9.4.2.4 Small Molecules/Pharmaceutical Drugs/Natural Compounds 228

9.4.2.5 Proteins 230

9.4.2.6 Enzyme Activities and Inhibitor Screening 231

9.4.2.7 pH 232

9.4.2.8 Temperature 234

9.4.3 Solid‐State Sensing for Point‐of‐Care Diagnostic Kits 234

9.4.4 Bioimaging/Real‐Time Monitoring 236

9.4.5 Theranostics 238

9.5 Future Perspectives 240

9.5.1 Better Understanding of PL Mechanisms 240

9.5.2 Establishment of Systematic Synthesis Protocol 241

9.5.3 QY Improvement and Spectral Expansion to Longer Wavelength 241

9.5.4 Sensitivity Improvement for Solid‐State Sensing 242

9.6 Conclusions 242

References 242

Part III Therapy 265

10 Functionalized Carbon Nanomaterials for Drug Delivery 267

Naoki Komatsu 267

10.1 Introduction 267

10.2 Direct Fabrication of Graphene‐Based Composite with Photosensitizer for Cancer Phototherapy 268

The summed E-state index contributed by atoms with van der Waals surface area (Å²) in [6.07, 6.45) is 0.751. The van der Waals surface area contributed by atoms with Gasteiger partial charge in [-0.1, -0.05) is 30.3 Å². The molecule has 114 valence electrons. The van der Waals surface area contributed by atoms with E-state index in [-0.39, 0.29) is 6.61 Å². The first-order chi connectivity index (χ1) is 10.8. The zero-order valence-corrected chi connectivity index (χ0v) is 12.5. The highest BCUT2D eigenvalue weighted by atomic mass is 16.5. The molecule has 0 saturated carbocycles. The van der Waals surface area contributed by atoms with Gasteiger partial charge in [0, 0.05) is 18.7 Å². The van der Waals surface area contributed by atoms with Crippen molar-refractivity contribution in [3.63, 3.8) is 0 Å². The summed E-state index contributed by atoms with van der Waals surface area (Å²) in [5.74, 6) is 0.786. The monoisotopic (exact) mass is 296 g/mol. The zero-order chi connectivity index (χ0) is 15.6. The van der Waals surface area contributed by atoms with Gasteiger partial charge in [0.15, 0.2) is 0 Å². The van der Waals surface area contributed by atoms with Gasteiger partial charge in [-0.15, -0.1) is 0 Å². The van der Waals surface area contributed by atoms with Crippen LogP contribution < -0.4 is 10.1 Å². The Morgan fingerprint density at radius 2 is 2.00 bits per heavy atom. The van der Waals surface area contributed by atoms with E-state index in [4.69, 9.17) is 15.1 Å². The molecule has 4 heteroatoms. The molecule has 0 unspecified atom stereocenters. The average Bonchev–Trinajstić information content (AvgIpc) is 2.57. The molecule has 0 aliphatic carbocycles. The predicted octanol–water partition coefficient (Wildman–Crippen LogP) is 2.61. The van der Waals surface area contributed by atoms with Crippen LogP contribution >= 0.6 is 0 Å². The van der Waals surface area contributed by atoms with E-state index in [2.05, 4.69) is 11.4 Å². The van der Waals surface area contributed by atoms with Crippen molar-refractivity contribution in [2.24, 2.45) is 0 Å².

10.2.1 Fabrication of Graphene‐Based Composite with Chlorin e6 (G‐Ce6) 268

10.2.2 Characterization of G‐Ce6 268

10.2.3 In vitro Evaluation of G‐Ce6 for Cancer Phototherapy 272

10.3 Polyglycerol‐Functionalized Nanodiamond Conjugated with Platinum‐Based Drug for Cancer Chemotherapy 274

10.3.1 Synthesis of Polyglycerol‐Functionalized Nanodiamond Conjugated with Platinum‐Based Drug and Targeting Peptide 274

10.3.2 Characterization of Polyglycerol‐Functionalized Nanodiamond and the Derivatives 276

10.3.3 In vitro Evaluation of Polyglycerol‐Functionalized Nanodiamond Conjugated with Platinum‐Based Drug for Cancer Chemotherapy 279

10.4 Polyglycerol‐Functionalized Nanodiamond Hybridized with DNA for Gene Therapy 280

10.4.1 Synthesis and Characterization of Polyglycerol‐Functionalized Nanodiamond Conjugated with Basic Polypeptides 280

10.4.2 Characterization of Polyglycerol‐Functionalized Nanodiamond Hybridized with Plasmid DNA 280

10.5 Conclusions and Perspectives 283

Acknowledgments 285

References 285

11 Multifunctional Graphene‐Based Nanocomposites for Cancer Diagnosis and Therapy 289